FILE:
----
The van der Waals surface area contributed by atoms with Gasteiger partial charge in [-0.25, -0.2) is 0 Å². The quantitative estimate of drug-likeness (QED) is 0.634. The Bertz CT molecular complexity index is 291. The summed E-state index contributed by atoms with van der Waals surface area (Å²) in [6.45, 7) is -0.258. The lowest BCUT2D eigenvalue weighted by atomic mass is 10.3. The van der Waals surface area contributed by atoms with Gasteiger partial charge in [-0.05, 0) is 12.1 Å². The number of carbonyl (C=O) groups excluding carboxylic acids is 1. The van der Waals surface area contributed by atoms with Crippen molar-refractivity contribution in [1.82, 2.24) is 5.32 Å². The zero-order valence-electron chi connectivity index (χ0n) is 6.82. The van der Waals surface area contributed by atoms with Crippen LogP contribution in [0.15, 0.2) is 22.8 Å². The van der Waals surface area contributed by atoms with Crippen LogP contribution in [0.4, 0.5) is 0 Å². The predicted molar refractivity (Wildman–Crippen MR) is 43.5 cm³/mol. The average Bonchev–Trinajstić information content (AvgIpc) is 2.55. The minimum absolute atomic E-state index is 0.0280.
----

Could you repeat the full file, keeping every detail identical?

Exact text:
The van der Waals surface area contributed by atoms with Gasteiger partial charge in [-0.25, -0.2) is 0 Å². The quantitative estimate of drug-likeness (QED) is 0.634. The Bertz CT molecular complexity index is 291. The summed E-state index contributed by atoms with van der Waals surface area (Å²) in [6.45, 7) is -0.258. The lowest BCUT2D eigenvalue weighted by atomic mass is 10.3. The van der Waals surface area contributed by atoms with Gasteiger partial charge in [-0.05, 0) is 12.1 Å². The number of carbonyl (C=O) groups excluding carboxylic acids is 1. The van der Waals surface area contributed by atoms with Crippen molar-refractivity contribution in [1.82, 2.24) is 5.32 Å². The zero-order valence-electron chi connectivity index (χ0n) is 6.82. The van der Waals surface area contributed by atoms with Crippen LogP contribution in [0.15, 0.2) is 22.8 Å². The van der Waals surface area contributed by atoms with Crippen LogP contribution in [0.4, 0.5) is 0 Å². The predicted molar refractivity (Wildman–Crippen MR) is 43.5 cm³/mol. The average Bonchev–Trinajstić information content (AvgIpc) is 2.55. The minimum absolute atomic E-state index is 0.0280.